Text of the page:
July 15, 2009 performance reviewed by Dave Conlin Read.
Everybody was a big winner when The Wheel of Fortune was presented in the Koussevitsky Music Shed at Tanglewood, with Rafael Frubeck Du Burgos standing in for Pat Sajak, even if Vanna White was nowhere to be seen.
Of course we’re referring to the Boston Symphony Orchestra’s performance of Carl Orff’s Carmina Burana, with the Tanglewood Festival Chorus, John Oliver conducting, PALS Children’s Chorus, Alyson Kegel, director, plus soprano Laura Claycomb, tenor Lawrence Brownlee, and baritone Markus Werba.
Carmina Burana, Latin for “Songs from Beuern,” is a collection of 254 poems and dramatic texts written in the twelfth and thirteenth centuries by Goliards, clerics and students, in expression of their satirical view of the Church. The collection was found in 1803 in the Benedictine monastery of Benediktbeuern, Bavaria.
Orff, who had a parallel career teaching music to children, intended Carmina Burana to reveal the elemental power of music so that the audience could experience music as an overwhelming, primitive force. It’s global popularity, despite Orff’s failure in opposing Nazism, proves that he acheived his goal.
He selected 24 poems about the wheel of fortune from the manuscript and arranged them into “bawdy songs for soloists and chorus, accompanied by instruments and magic images.” In this performance, the magical images were left to the imagination, which didn’t need to work hard to conjure a delightful tableau.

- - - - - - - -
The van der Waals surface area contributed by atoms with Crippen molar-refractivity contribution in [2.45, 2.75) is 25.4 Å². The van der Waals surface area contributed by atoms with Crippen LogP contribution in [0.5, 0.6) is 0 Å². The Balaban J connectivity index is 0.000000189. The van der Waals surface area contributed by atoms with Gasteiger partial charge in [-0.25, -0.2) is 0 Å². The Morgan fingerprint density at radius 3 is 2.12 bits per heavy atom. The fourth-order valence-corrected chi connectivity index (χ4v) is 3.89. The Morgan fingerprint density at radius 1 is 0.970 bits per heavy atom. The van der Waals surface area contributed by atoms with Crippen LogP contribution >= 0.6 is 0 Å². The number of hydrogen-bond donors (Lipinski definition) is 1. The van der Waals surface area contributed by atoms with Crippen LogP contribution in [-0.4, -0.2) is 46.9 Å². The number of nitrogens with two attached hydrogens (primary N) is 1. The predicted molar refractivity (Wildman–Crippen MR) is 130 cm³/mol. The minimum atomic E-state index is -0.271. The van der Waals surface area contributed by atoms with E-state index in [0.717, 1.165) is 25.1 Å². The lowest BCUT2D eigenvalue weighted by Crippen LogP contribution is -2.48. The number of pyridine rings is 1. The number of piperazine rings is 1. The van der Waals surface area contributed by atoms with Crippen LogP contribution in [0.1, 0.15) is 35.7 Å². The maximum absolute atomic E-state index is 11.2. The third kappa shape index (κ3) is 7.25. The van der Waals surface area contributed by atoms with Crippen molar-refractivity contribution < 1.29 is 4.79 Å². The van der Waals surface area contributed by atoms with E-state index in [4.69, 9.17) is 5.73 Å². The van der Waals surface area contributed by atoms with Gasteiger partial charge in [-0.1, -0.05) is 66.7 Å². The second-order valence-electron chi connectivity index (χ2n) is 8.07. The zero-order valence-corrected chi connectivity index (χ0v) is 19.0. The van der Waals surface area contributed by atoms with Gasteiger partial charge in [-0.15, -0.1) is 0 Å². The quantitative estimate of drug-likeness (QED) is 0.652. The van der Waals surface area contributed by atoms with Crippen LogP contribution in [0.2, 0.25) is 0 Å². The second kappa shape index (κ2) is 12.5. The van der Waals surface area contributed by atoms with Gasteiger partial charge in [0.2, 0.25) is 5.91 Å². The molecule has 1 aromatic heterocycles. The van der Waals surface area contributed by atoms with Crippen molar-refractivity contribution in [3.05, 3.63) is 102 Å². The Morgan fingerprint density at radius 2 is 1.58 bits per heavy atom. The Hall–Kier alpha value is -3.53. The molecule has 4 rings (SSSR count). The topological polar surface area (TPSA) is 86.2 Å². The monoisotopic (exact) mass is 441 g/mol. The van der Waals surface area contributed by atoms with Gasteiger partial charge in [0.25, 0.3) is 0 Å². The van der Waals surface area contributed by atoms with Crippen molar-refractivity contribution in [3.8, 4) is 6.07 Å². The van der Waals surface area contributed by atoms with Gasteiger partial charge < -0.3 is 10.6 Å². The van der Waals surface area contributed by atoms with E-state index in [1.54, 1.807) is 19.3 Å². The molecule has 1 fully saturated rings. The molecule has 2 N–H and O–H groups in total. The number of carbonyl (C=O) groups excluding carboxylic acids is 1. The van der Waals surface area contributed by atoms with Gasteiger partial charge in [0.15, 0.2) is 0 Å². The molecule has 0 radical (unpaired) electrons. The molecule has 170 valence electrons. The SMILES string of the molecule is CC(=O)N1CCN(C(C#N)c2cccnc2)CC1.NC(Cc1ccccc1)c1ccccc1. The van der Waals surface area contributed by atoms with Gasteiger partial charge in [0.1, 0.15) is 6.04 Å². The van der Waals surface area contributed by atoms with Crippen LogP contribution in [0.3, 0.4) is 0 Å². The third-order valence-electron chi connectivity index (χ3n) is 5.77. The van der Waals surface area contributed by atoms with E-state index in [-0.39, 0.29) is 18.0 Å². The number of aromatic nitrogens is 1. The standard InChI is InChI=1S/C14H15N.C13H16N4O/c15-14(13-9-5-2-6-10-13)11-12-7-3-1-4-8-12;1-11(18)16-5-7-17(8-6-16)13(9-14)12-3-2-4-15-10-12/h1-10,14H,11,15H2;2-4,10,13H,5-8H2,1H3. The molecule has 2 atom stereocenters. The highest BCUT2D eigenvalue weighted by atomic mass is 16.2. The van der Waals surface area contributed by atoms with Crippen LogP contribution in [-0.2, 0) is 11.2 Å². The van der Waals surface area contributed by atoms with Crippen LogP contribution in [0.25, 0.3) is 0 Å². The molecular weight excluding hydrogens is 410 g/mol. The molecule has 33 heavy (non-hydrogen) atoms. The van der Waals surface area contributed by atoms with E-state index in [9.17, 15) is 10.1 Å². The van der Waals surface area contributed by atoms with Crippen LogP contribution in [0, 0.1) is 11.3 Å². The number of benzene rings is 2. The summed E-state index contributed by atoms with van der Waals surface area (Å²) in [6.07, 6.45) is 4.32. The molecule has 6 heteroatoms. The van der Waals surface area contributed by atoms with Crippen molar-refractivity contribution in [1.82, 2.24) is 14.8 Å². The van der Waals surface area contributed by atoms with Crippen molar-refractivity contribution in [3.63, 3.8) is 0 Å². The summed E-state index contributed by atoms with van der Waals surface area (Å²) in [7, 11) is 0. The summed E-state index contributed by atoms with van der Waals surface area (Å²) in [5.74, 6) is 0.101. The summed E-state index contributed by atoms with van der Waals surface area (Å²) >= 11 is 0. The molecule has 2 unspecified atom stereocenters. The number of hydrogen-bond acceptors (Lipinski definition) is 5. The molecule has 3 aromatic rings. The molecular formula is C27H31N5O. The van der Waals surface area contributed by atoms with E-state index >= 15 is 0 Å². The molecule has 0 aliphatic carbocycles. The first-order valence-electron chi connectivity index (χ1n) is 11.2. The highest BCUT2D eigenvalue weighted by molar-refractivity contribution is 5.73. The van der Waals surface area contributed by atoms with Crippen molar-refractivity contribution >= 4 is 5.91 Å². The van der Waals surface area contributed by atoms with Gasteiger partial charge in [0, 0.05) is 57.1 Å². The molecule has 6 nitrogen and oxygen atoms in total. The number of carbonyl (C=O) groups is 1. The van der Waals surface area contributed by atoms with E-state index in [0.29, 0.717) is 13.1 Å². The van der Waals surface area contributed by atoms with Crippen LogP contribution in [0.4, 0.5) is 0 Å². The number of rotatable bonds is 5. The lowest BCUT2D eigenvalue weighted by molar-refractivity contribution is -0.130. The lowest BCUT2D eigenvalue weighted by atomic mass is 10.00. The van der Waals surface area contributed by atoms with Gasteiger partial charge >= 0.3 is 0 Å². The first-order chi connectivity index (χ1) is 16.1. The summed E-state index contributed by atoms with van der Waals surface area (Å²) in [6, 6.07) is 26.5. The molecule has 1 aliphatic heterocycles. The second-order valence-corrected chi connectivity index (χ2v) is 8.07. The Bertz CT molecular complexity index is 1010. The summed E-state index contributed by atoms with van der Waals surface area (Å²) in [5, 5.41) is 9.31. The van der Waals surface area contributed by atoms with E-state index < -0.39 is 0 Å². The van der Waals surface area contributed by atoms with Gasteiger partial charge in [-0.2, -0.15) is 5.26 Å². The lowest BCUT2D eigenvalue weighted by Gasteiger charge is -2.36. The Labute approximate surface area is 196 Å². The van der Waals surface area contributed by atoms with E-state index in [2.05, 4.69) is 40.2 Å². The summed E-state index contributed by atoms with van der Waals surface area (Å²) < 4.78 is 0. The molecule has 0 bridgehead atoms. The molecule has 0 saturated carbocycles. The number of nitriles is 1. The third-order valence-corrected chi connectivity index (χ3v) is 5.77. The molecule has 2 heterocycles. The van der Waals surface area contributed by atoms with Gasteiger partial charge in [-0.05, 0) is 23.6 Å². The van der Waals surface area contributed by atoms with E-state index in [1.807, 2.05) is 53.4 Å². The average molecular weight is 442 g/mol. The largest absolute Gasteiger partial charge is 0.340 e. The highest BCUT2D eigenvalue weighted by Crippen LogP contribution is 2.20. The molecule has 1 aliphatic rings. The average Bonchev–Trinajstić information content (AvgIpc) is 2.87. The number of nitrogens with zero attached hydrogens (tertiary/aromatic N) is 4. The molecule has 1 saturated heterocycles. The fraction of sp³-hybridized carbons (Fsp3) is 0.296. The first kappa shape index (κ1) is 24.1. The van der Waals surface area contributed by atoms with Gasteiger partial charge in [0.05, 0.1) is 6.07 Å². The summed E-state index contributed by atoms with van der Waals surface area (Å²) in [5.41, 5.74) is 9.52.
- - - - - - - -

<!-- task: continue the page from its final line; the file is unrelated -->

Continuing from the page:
The lyrics were streamed in English on a large LED screen above the chorus, drawing a variety of audible reactions from the audience. The Roast Swan movement from the In the Tavern scene was like a Vaudeville bit. It is silly enough on the page:
“Now I lie on a plate
and cannot fly anymore;
I see bared teeth.
and roasting fiercely.”
but drew nervous chuckles because it was sung by the African-American tenor Lawrence Brownlee.
Whereas the text was the genesis of the work, it certainly is of minor importance in the experience of it. Being able to read something of a simultaneous English translation of an ancient medieval text can add a layer of nuance, but can just as easily prove a distraction from a more purely visceral reception of the performance.
Perhaps it would be better to scan the text ahead of time, or even to read it after, ideally while mulling the performance with friends.
The program began with Prokofiev’s Symphony No. 1 in D (Classical), played by a small configuration of the BSO. It seems like it could stand for the symphonic template, at least to this un-schooled auditor, feeling like a coherent series of melody and rhythm that arouses the attention right away and keeps it through to the conclusion.
Recent Tanglewood reviews/videos:
- Tanglewood schedule – August 14-23
- Sir James Galway at Tanglewood – 70th birthday celebration
- Brahms’ A German Requiem at Tanglewood July 28th, 2009
- video: Stroll around Tanglewood before Diana Krall’s July 4 concert
- Tanglewood 2009 season opens with Tchaikovsky July 4th, 2009
- A Prairie Home Companion at Tanglewood June 29th, 2009
- video: Arlo Guthrie plays City of New Orleans and duets w/ Garrison Keillor on Deep Blue Sea
- video: Steve Martin and The Steep Canyon Rangers play The Orange Blossom Special